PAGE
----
Israel has asked the U.S. to provide official endorsement of the separation fence route, as part of the "benefits basket" which is to be provided in exchange for implementation of Prime Minister Sharon's separation plan. U.S. acceptance of an Israeli compromise on the barrier's planned route has effectively removed the fence issue from the U.S.-Israel diplomatic agenda. Under the compromise, the route approved by the Israeli government on October 1, 2003, would not be altered, but would be defined as a "vision" whose construction is to be done in stages. Problematic areas of the fence which stirred U.S. criticism will either not be built at present, or will be constructed in a manner that minimizes inconvenience to Palestinians. In the stretch of fence running between Jerusalem and the southern Hebron Hills, the fence is to be moved closer to the "green line." (Ha'aretz)
  • Progress Made with U.S. on Disengagement Plan - Herb Keinon
    Israel's request that the U.S. formally reject the Palestinian demand for refugee repatriation in exchange for disengagement is likely to be finessed by a U.S. declaration for two states - one Jewish, and one Palestinian - in line with similar comments made by Bush in his Aqaba speech in June 2003. Diplomatic officials said the U.S. likely will only make a commitment to further diplomatic initiatives linked to the road map, thereby ruling out U.S. support for the Geneva Accord or a re-tooled Saudi peace initiative. The U.S. is also expected to get around Israeli demands for recognition of Israeli control over the major settlement blocs of Ma'aleh Adumim, Gush Etzion, and Ariel by declaring that it does not see a final status agreement as necessarily tied to the 1967 borders. A U.S. official said the U.S. has not yet agreed to any commitments. (Jerusalem Post)
  • Sharansky Slams BBC Report on Boy Bomber - Hilary Leila Krieger
    The BBC employs a "gross double standard to the Jewish state" that smacks of anti-Semitism, Minister Natan Sharansky charged Tuesday, reacting to its coverage of the IDF's arrest of a 16-year-old would-be suicide bomber last week. Sharansky quoted BBC correspondent Orla Guerin as describing to viewers how the IDF "paraded the child in front of the international media," then "produced" the child for reporters, "posed" him a second time for the cameras, and then "rushed him back into a jeep." Such language, Sharansky said, casts doubt on what happened. (Jerusalem Post)
  • Global Commentary and Think-Tank Analysis (Best of U.S., UK, and Israel):

  • Charge of Israeli Intelligence Failure Needs Answers - Ze'ev Schiff
    Israeli intelligence did not discover in time that Libya had established a nuclear-military industry, according to the report of MK Yuval Steinitz's committee investigating the performance of Israel's intelligence community in last year's war in Iraq. Yet in their appearances before the Steinitz committee, neither the IDF Chief of Staff, Moshe Ya'alon, nor the head of Military Intelligence, Major General Aharon Ze'evi, were asked about Libya. Moreover, in an interview given by Prime Minister Sharon in 2002, he said that Libya was liable to become a nuclear state before Iran. Israeli intelligence officials were not thrilled about this leak. (Ha'aretz)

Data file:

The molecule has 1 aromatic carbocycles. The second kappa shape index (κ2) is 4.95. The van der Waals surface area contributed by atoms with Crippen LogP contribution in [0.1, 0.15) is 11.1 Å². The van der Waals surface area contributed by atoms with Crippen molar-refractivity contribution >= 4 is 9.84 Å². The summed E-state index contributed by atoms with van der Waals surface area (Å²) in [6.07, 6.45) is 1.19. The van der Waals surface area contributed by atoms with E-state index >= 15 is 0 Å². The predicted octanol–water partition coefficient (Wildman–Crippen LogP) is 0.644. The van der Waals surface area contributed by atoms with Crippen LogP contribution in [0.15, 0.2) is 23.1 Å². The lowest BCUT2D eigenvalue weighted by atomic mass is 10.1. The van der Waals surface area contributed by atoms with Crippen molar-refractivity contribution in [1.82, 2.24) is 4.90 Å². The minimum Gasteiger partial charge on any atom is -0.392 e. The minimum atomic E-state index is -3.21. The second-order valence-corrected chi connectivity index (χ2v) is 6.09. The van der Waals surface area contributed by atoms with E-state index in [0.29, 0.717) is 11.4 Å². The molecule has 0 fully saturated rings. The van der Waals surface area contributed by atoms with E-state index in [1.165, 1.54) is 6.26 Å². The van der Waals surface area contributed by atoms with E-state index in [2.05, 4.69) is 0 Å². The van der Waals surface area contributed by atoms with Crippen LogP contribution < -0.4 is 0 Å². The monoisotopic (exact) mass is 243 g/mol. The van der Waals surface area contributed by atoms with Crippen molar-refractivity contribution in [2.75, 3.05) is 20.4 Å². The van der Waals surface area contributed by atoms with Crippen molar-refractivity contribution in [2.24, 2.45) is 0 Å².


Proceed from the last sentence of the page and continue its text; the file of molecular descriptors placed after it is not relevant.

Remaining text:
• The Kurdish Cry - Nir Boms and Erick Stakelbeck
    According to Kurdish sources, between 50 and 70 opponents of the Assad regime were killed and more than 200 injured by local police and the Syrian army during riots that swept through Qamoshli, Hasakah, Dirik, Amouda, and Ras el-Ein, all Kurdish-majority cities in northern Syria. In addition, as many as 1,200 Kurds were reportedly detained or arrested As their cousins in Iraq and Iran have done in the past when faced with persecution by totalitarian governments, the Kurds of Syria - joined by other members of the emerging Syrian opposition - are asking for the world's intervention. (National Review)
        See also Dreams of Democracy in Syria - Editorial
    The uprising of Syrian Kurds is an opportunity to support democracy in the Middle East that the administration should embrace. It is time to apply the unrivalled power now possessed by the U.S. in support of Syria's Kurds. (Washington Times)
  • Observations:

    Stop Using Children - Richard Cohen (Washington Post)

    • If there is such a thing as a citizen's arrest, then there ought to be such a thing as a citizen's UN resolution. I propose a UN resolution condemning the PA, Hamas, and Islamic Jihad for using naive and addled children as suicide bombers. I am waiting for France, Spain, Russia, and other European governments to sign it. The use of dopey kids as suicide bombers is clearly abhorrent. It is child abuse combined with murder.
    • I have endorsed every peace plan that has come along and long ago supported a Palestinian state, but in the past several years, the reasons for Israel's founding have been brushed aside in a frenzied, mindless dash to demonize one side in this conflict.
    • The UN's proclivity to blame Israel for everything and the Palestinians for nothing - not even for repeatedly rejecting every peace plan offered them - reduces it to irrelevance. What would these nations do with a society that exalts martyrdom and sends children to die in an effort to kill other children? These are criminal acts.
    • I want the UN to condemn Palestinian terrorism, specifically suicide bombers and, most specifically, the use of confused and sad kids for that purpose. If you cannot condemn the murder of innocents, especially by children, then you have no business condemning anything else.